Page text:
Let me go on record right now as saying I am passionately looking forward to watching England’s senior statesmen play wonderfully, roll back the years, flatter to deceive and get knocked out in the semis...
Number 17 for Neil
They say you can’t keep a good man down. Well, the same would appear to apply to the controversial ones as well.
Last week, Neil ‘love him or loathe him’ Warnock took over at Scottish Premier League side Aberdeen, the 17th club he has managed in a career that has now spanned an incredible 44 years.
Warnock has made numerous attempts to retire over the last couple of decades, with little success. It seems that every time the former Sheffield United, Crystal Palace and Queens Park Rangers boss hangs up his managerial hat, another club comes knocking on the 75-year-old’s door.
And, having always wanted to manage in Scotland, it was almost inevitable he would say yes when Aberdeen asked him to fill in their vacant position till the end of the season.
As is pretty standard for a Warnock appointment, Aberdeen’s fans were not entirely enthralled when he got the job.
But, as someone who has experienced Warnock running the club I support, I can tell those Aberdeen fans this much for nothing: you may not like him now, but once you have first-hand experience of his passion, energy and drive and get to see his truly incredible man-management skills in full flow, you will develop a begrudging love for Warnock.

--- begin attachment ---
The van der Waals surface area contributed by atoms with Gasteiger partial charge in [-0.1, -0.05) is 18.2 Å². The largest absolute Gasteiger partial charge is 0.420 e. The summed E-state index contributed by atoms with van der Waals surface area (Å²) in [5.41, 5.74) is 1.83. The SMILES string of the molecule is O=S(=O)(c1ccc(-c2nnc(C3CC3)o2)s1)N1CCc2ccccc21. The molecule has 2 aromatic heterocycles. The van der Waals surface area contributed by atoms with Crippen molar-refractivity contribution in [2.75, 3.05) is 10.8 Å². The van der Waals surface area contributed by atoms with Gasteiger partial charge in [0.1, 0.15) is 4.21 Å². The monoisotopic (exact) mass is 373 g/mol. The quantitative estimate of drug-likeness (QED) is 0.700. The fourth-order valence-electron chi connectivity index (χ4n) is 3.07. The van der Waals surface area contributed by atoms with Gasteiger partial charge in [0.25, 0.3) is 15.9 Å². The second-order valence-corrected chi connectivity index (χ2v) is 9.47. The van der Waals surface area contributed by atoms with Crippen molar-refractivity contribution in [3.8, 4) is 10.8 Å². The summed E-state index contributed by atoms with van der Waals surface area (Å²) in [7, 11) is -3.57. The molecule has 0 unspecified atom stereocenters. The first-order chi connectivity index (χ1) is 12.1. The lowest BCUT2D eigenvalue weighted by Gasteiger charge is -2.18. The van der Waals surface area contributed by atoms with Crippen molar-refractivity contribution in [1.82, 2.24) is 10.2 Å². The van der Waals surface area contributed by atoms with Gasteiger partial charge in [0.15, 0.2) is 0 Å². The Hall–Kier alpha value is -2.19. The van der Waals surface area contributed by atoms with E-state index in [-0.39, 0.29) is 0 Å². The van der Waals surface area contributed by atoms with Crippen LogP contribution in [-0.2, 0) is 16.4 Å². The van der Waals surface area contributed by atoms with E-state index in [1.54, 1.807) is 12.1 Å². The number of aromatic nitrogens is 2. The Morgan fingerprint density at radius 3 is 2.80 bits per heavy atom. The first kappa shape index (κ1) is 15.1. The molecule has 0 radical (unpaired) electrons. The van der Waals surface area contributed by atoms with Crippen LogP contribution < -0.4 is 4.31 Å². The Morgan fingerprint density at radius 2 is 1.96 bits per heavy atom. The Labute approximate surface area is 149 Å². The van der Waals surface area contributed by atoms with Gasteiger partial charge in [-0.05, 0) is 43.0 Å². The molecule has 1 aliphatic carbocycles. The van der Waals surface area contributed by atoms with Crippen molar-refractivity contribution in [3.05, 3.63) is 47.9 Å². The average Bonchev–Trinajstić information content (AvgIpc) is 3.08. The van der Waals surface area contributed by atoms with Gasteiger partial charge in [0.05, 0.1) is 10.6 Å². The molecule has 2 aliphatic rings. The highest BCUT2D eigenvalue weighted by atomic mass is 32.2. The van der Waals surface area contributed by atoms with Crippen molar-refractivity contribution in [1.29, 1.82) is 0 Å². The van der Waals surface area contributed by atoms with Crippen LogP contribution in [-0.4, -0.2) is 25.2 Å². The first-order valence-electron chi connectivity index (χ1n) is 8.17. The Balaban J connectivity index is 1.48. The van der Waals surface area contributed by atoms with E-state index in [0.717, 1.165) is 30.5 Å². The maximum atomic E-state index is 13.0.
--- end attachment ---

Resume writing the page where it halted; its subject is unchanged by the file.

Yes, I know it’s weird but there is something incredibly comforting about having him on your side – he makes it feel like your team is being properly looked after and protected and that there is someone fighting your corner.
Unusually, in this case Warnock wasn’t appointed by a club that needed a rescue mission – Aberdeen’s place in the top-flight is all but secure. So, he has said his focus during his short spell in Scotland will be on trying to win a cup.
Amazingly, despite gaining a rather impressive eight promotions during his career, Warnock has never actually won a cup. If he were to manage that north of the border it would be a fitting way for him to bow out... although at that point you would think the Aberdeen fans would have seen enough to want him to keep going.
Warnock isn’t the greatest manager there has ever been. He isn’t a Sir Alex, nor is he a special one. But his talent, longevity and pure football passion make him a proper legend of modern football, and when he really does retire, the game will be a bit poorer for it.
Celebrating too hard
Just a little footnote about Mikel Arteta.
Yes, Arsenal’s victory over Liverpool last Sunday was well deserved, and yes, it was extra significant considering the opponents and the relative league positions.
But his celebrations... wow... talk about overkill!
Anyone would have thought the victory secured the title itself rather than just brought the Gunners back into the race.
And, as Arteta will undoubtedly recall from last season, it’s not being in the title race that’s important, it’s having the stamina to stay in it all the way to the end.